You fell in love with Costa Rica, and after looking at all the built homes in the area you decided that you want to buy a lot and build. If you haven’t built a house from scratch before, then this guide will be quite useful. Even If you have built a home in the past, this will help you avoid pitfalls particular to Costa Rica and keep you on the right track.

The basics 

Before we go any further, we must assume that you have hired an experienced realtor who will ensure these basics are covered that apply to any lot purchase:

  •  The lot is titled or has a valid concession (the latter applies to most beachfront properties).
  •  There are legally verified utilities in place that will allow you to get a building permit: road, power, water, internet, cable, telephone and sewer (if applicable).
  •  The utilities are physically in place to the lot boundary.
  •  You have a general idea of the zoning for the lot.
  •  If it is inside a gated community, you should have a good sense of the architectural rules and regulations along with any additional zoning over and above what the local municipality requires as it relates to what you want to build.

 Your realtor will know the answers to the majority of these questions, so you won’t waste time looking at lots that do not have the basics in place. When you get to the point of actually making an offer on a lot, then your attorney, with the guidance of your realtor, will verify these items 100% during the due diligence process.

 Choosing the lot

 Now comes the fun part of choosing a lot. The first item of business is to determine your overall budget between the lot purchase and house construction. The amount you have set aside for your project will determine how much you can spend on your lot and steer you in the general direction of what type of lot you will be looking at with your realtor.

 If you want an ocean view lot in the Papagayo area (Playa Hermosa, Playas del Coco, Playa Panama or Ocotal), you will pay anywhere from $200,000 and up. Great ocean view lots inside higher-end developments are +$400,000. This may seem like a lot, but considering the spectacular views and proximity to the beach, services and international airport, it is on par with or below the cost in other comparable areas in the world. The Pacific coast of Costa Rica offers some of the most spectacular locales on the entire planet, with the views to match.

 The ocean views might take your breath away, but it’s extremely important to take into account whether the lot needs additional site prep in order to make it buildable for the house you are dreaming about. It may be worth it to pay more for the lot if it means little or no site prep. Site prep can be a wild card in the equation that increases the cost of your project much more than you anticipate, and cause you to scale down the size of your house.

 This brings up an extremely important point in the lot choosing process. When you are looking at lots and have narrowed down your favorite lots to a handful, then you should immediately involve a builder that your realtor has close ties with. The builder will be an invaluable resource for analyzing whether or not you can build what you want on the lot you fell in love with. It can also tell you what potential site preparation costs are involved for each lot. This information can make or break your decision as to which lot comes out the winner.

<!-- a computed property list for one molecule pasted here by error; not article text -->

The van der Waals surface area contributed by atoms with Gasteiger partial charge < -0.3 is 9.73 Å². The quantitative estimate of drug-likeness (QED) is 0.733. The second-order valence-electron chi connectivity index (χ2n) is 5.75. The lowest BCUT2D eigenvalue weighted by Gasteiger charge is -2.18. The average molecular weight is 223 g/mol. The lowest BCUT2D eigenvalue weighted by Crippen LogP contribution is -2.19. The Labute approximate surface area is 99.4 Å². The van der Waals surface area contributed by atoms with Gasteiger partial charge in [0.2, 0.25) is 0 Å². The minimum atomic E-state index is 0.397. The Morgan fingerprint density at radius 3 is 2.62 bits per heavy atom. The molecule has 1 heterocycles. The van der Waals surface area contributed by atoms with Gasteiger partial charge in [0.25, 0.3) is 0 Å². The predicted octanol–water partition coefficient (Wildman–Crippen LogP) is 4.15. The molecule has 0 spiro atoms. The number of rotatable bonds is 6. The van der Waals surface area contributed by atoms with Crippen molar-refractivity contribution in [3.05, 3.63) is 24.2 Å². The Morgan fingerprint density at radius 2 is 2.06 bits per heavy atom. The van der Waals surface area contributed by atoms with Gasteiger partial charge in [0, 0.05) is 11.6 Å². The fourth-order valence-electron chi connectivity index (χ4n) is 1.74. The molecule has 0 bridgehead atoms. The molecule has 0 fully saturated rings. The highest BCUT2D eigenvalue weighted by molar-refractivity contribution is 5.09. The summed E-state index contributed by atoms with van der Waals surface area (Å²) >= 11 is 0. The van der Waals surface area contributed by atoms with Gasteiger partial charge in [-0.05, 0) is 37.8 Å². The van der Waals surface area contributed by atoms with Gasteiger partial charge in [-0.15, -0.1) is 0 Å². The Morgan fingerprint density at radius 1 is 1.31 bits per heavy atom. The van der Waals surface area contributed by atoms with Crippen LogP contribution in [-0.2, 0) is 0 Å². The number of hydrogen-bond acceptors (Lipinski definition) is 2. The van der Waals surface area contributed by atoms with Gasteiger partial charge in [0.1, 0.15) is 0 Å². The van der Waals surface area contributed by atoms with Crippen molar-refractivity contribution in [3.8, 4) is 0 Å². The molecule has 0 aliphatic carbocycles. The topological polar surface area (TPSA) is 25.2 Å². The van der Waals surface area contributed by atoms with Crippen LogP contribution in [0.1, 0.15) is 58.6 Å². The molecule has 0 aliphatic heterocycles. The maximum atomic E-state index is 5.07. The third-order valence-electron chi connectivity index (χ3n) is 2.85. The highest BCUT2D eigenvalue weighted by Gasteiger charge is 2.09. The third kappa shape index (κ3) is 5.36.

Don’t get fooled by a lot that has a seemingly low price and spectacular ocean view without consulting your realtor and builder about the potential site prep or other issues that might elevate the cost of the lot before even beginning to build.

 Involving a builder at this stage will also allow you to sit down with them and put together a rough estimate of the total cost of your project. First you will add any site prep costs to the lot purchase price and then come up with a ballpark amount to build the house that you want. If you have the basic idea of how many bedrooms and bathrooms, the pool size and other details of the house, then the builder will give you an eyeball cost to build. 

Keep in mind that during the planning and design process, you may end up adding or subtracting things to the house that can affect the price. But for the initial budgeting exercise to determine whether or not it makes sense to buy the lot, having your eye on this rough estimate will be sufficient.

Don’t be afraid to walk away from a lot that seems like it will go over your budget by the time you do all the site work and home building. If a builder gives you a number that does not fit in your budget, then suffice it to say it won’t. In our experience, the costs normally don’t go lower than the initial rough budget, and instead tend to go up 10 to 20% based on bells and whistles you add or unforeseen circumstances that are encountered.

 If you are looking at non-ocean view lots, the amount of site preparation is typically very low so you are less likely to run into budget overruns. Some people prefer to have more space and will sacrifice having the ocean view in order to have more room for gardens or outbuildings. If you are looking at non-ocean view properties outside a gated community, pay close attention to the neighboring properties. You do not have the protection of a gated community’s architectural rules so consult with your realtor and use your common sense as to what could potentially happen on an adjacent property. Work with your builder or architect to design your house to protect your privacy from a future building.